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Gary Horton: Do more now to encourage ‘Made in USA’

Full Speed to Port!

Posted: December 28, 2010 10:36 p.m.
Updated: December 29, 2010 4:55 a.m.
 

During Christmastime, my daughter Katie loves to break out the multitude of family picture books Carrie has so fastidiously compiled. Straight on, Katie focused on an early photo of me as a 4-year old, sitting in a bright yellow pedal car on the sidewalk outside our house, surrounded by neighborhood kids. That photo was from Christmas Day, and that was one Christmas I’ll never forget.

The bright yellow car was 100 percent American steel, built in the USA. I couldn’t believe my eyes when it appeared under our tree Christmas morning.

Back in the early 1960s, just about anything you bought would have been made in the United States. The Daisy 1894 Spittin Image Winchester BB rifle my best friend Ralph was shouldering in the same photo also was made in America — by the Daisy Manufacturing Co. of Rogers, Ark.

Photos show that our modest home was humbly furnished back then.

We did have a 19-inch black-and-white Zenith TV console, which was, of course, made in America. Our toaster was a General Electric, our refrigerator was a Hotpoint and our oven a Wedgewood.

While I could never quite understand why the icy refrigerator was called a Hotpoint, all that stuff in our 1960s kitchen was — you guessed it — made in America.

Roll cameras forward 50 years and a completely different picture emerges from our 2010 Christmas:

This recent Christmas evening, we gathered around a Chinese-made tree to open our presents.

Jon unwrapped a spectacular-looking device, an Apple TV. This little 3-inch square marvel lets you stream content wirelessly off your computer directly onto your big-screen. The Apple TV is made in China, of course, while your big-screen likely hails from a flat-screen factory in Korea.

Next up was a beautiful green tea kettle for Katie. The teapot was of modern design with a perfect green enamel finish. I thought, “China for sure,” but turning the kettle over, I was surprised that this nicely manufactured product made its trip to the United States from Thailand.

Katie and Dan opened his and her robes. From China. This one was a no-brainer. A beautiful leather handbag for Carrie from BCBG, meticulously stitched from super-soft, high-quality leather. The quality of this handbag had me hesitating to guess, but again — China.


One by one, we opened our gifts, and it became sport, guessing the country of origin. But not too tough a sport. China won hands down, followed by a smattering of lesser Asian and emerging countries.

Daughter-in-law Trish sent us tins of wonderful homemade cookies made right here in the United States in Ithaca, N.Y. Katie got some perfumed salon-grade shampoos, which, to our relief, also were made in the United States.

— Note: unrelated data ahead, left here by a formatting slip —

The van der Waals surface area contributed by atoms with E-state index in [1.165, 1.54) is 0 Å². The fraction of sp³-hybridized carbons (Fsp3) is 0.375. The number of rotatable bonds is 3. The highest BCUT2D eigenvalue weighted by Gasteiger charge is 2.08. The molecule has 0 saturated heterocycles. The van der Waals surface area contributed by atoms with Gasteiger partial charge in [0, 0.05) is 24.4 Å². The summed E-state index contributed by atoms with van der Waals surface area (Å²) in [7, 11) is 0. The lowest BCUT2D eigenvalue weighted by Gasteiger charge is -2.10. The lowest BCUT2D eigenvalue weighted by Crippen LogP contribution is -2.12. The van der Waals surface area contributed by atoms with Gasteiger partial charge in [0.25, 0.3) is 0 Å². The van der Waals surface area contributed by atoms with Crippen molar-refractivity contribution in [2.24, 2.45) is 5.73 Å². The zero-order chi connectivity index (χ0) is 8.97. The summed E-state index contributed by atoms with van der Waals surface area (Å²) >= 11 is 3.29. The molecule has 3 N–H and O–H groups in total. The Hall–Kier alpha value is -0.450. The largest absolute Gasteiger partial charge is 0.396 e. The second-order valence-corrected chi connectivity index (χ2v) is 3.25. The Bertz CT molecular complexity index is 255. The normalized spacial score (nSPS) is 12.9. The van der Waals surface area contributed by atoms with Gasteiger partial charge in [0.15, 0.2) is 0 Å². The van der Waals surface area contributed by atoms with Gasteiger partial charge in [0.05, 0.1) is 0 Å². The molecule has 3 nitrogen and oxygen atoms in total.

Come time for Christmas dinner, the Stars and Stripes were firmly back at the top of the pile. We had U.S. roast beef, Idaho potatoes, California lettuce and Wisconsin cheese. Thank God we Americans can still feed ourselves! To look at most of us, we do a pretty darn good job of it, too.

But comparing our kitchen to my mother’s kitchen of the 1960s, we see a much more international flavor today.

Our GE refrigerator is made in Mexico. Our toaster is from China. Our microwave moved in from Malaysia (I’m not kidding). And our Viking range from — no, not from Denmark — but, believe it or not, from Greenwood, Miss.

Recent American industrial policy is the primary catalyst behind this half-century shift from mostly American products to relatively few American products. At first, Americans didn’t notice so much because we were so busy making good money making our own stuff and we appreciated how far our money could go buying cheap foreign stuff.

Now, we turn around and look back after two or three decades and America has largely abandoned her manufacturing base, as our companies took off overseas for cheap labor, encouraged by lenient or nonexistent American industrial policy.

So here we are at Christmas 2010, with foreign-made stuff under the tree and all throughout the house, and 10 percent national unemployment we’re having a tough time shaking.

Many decry activist government policy as interference in sacred free-market capitalism. But most of the countries absorbing our manufacturing base have done so expressly because their central governments have strong, intentional policies that encourage their domestic manufacturing base.

America made all the stuff she needed before — and we can make it again. But what we’ll need is coherent, intentional, directed policy that deliberately rewards domestic manufacturing while removing the hidden subsidies in shipping and fuel.

Some may call such government policy “meddling,” but it was exactly the inverse policy that got us to our “made anywhere else” Christmas of today. And besides, take a moment to visualize Christmas Future another 50 years hence, should Americans no longer manufacture any hard goods at all.

A good gift to all Americans for this year and decades to come would be new, intentional government policies encouraging domestic manufacturing. Now, that would be a gift that keeps on giving.

Gary Horton is a Santa Clarita resident. His column reflects his own views and not necessarily those of The Signal. “Full Speed to Port!” appears Wednesday in The Signal.

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